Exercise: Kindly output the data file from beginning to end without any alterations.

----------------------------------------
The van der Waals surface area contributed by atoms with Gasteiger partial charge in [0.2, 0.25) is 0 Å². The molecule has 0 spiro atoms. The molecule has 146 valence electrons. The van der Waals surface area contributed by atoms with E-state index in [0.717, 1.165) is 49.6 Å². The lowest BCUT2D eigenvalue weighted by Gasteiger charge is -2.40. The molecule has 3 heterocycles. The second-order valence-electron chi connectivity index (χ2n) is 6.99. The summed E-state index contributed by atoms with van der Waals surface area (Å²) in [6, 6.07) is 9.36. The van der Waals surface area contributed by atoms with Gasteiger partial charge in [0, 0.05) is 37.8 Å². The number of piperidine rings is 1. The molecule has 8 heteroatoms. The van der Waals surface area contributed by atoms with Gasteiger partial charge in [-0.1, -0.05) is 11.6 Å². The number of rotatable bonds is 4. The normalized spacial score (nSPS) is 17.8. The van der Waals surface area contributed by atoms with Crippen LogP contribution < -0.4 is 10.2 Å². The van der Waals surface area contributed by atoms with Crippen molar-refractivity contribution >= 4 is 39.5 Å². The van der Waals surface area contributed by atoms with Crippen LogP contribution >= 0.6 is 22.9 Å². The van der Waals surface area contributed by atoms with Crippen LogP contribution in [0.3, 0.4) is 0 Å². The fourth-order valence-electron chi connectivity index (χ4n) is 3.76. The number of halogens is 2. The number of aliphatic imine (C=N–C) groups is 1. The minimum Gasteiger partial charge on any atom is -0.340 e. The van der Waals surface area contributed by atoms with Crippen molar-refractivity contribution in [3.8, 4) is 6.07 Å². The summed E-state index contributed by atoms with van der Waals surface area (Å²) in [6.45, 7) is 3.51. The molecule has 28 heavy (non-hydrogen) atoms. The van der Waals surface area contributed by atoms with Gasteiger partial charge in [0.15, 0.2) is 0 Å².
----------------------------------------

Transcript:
The van der Waals surface area contributed by atoms with Gasteiger partial charge in [0.2, 0.25) is 0 Å². The molecule has 0 spiro atoms. The molecule has 146 valence electrons. The van der Waals surface area contributed by atoms with E-state index in [0.717, 1.165) is 49.6 Å². The lowest BCUT2D eigenvalue weighted by Gasteiger charge is -2.40. The molecule has 3 heterocycles. The second-order valence-electron chi connectivity index (χ2n) is 6.99. The summed E-state index contributed by atoms with van der Waals surface area (Å²) in [6, 6.07) is 9.36. The van der Waals surface area contributed by atoms with Gasteiger partial charge in [0, 0.05) is 37.8 Å². The number of piperidine rings is 1. The molecule has 8 heteroatoms. The van der Waals surface area contributed by atoms with Gasteiger partial charge in [-0.1, -0.05) is 11.6 Å². The number of rotatable bonds is 4. The normalized spacial score (nSPS) is 17.8. The van der Waals surface area contributed by atoms with Crippen LogP contribution < -0.4 is 10.2 Å². The van der Waals surface area contributed by atoms with Crippen molar-refractivity contribution >= 4 is 39.5 Å². The van der Waals surface area contributed by atoms with Crippen LogP contribution >= 0.6 is 22.9 Å². The van der Waals surface area contributed by atoms with Crippen LogP contribution in [0.3, 0.4) is 0 Å². The fourth-order valence-electron chi connectivity index (χ4n) is 3.76. The number of halogens is 2. The number of aliphatic imine (C=N–C) groups is 1. The minimum Gasteiger partial charge on any atom is -0.340 e. The van der Waals surface area contributed by atoms with Crippen molar-refractivity contribution in [3.8, 4) is 6.07 Å². The summed E-state index contributed by atoms with van der Waals surface area (Å²) in [6.45, 7) is 3.51. The molecule has 28 heavy (non-hydrogen) atoms. The van der Waals surface area contributed by atoms with Gasteiger partial charge in [0.15, 0.2) is 0 Å².